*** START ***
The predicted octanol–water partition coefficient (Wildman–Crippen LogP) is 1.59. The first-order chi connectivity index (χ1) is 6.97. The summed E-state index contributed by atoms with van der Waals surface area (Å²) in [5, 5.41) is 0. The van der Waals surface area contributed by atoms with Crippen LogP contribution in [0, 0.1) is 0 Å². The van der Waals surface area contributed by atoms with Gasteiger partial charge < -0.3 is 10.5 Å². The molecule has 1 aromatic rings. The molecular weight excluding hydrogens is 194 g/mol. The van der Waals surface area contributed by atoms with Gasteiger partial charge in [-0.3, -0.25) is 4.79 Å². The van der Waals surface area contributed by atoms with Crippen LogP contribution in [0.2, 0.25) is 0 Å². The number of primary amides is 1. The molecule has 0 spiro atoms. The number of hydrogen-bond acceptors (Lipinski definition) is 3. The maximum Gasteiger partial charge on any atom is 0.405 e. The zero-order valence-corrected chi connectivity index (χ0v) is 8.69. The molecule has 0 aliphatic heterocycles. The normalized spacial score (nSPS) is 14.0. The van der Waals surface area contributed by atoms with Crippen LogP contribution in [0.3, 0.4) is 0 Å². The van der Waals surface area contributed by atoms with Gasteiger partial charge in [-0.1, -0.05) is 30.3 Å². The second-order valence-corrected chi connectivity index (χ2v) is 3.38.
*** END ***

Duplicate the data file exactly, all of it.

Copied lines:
The predicted octanol–water partition coefficient (Wildman–Crippen LogP) is 1.59. The first-order chi connectivity index (χ1) is 6.97. The summed E-state index contributed by atoms with van der Waals surface area (Å²) in [5, 5.41) is 0. The van der Waals surface area contributed by atoms with Crippen LogP contribution in [0, 0.1) is 0 Å². The van der Waals surface area contributed by atoms with Gasteiger partial charge < -0.3 is 10.5 Å². The molecule has 1 aromatic rings. The molecular weight excluding hydrogens is 194 g/mol. The van der Waals surface area contributed by atoms with Gasteiger partial charge in [-0.3, -0.25) is 4.79 Å². The van der Waals surface area contributed by atoms with Crippen LogP contribution in [0.2, 0.25) is 0 Å². The number of primary amides is 1. The molecule has 0 spiro atoms. The number of hydrogen-bond acceptors (Lipinski definition) is 3. The maximum Gasteiger partial charge on any atom is 0.405 e. The zero-order valence-corrected chi connectivity index (χ0v) is 8.69. The molecule has 0 aliphatic heterocycles. The normalized spacial score (nSPS) is 14.0. The van der Waals surface area contributed by atoms with Crippen LogP contribution in [0.3, 0.4) is 0 Å². The van der Waals surface area contributed by atoms with Gasteiger partial charge in [-0.1, -0.05) is 30.3 Å². The second-order valence-corrected chi connectivity index (χ2v) is 3.38.